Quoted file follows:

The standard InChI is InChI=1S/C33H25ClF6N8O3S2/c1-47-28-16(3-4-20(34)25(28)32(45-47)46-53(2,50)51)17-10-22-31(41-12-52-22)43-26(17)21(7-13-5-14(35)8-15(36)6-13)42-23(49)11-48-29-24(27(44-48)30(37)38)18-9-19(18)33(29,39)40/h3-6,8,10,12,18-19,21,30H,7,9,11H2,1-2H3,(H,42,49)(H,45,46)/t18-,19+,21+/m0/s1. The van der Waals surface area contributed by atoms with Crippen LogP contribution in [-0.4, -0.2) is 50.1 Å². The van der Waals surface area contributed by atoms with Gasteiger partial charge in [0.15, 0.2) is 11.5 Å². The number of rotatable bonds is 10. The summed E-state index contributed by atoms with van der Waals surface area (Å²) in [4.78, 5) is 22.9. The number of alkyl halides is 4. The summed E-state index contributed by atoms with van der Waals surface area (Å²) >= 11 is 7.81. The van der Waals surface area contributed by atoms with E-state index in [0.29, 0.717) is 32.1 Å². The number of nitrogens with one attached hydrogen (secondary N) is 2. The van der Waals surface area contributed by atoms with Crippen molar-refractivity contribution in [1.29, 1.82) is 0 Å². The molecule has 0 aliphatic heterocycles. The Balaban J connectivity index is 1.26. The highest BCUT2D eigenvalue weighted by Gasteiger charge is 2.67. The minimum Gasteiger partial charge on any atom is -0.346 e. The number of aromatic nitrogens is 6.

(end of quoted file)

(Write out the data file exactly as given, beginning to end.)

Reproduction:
The standard InChI is InChI=1S/C33H25ClF6N8O3S2/c1-47-28-16(3-4-20(34)25(28)32(45-47)46-53(2,50)51)17-10-22-31(41-12-52-22)43-26(17)21(7-13-5-14(35)8-15(36)6-13)42-23(49)11-48-29-24(27(44-48)30(37)38)18-9-19(18)33(29,39)40/h3-6,8,10,12,18-19,21,30H,7,9,11H2,1-2H3,(H,42,49)(H,45,46)/t18-,19+,21+/m0/s1. The van der Waals surface area contributed by atoms with Crippen LogP contribution in [-0.4, -0.2) is 50.1 Å². The van der Waals surface area contributed by atoms with Gasteiger partial charge in [0.15, 0.2) is 11.5 Å². The number of rotatable bonds is 10. The summed E-state index contributed by atoms with van der Waals surface area (Å²) in [4.78, 5) is 22.9. The number of alkyl halides is 4. The summed E-state index contributed by atoms with van der Waals surface area (Å²) >= 11 is 7.81. The van der Waals surface area contributed by atoms with E-state index in [0.29, 0.717) is 32.1 Å². The number of nitrogens with one attached hydrogen (secondary N) is 2. The van der Waals surface area contributed by atoms with Crippen molar-refractivity contribution in [1.29, 1.82) is 0 Å². The molecule has 0 aliphatic heterocycles. The Balaban J connectivity index is 1.26. The highest BCUT2D eigenvalue weighted by Gasteiger charge is 2.67. The minimum Gasteiger partial charge on any atom is -0.346 e. The number of aromatic nitrogens is 6.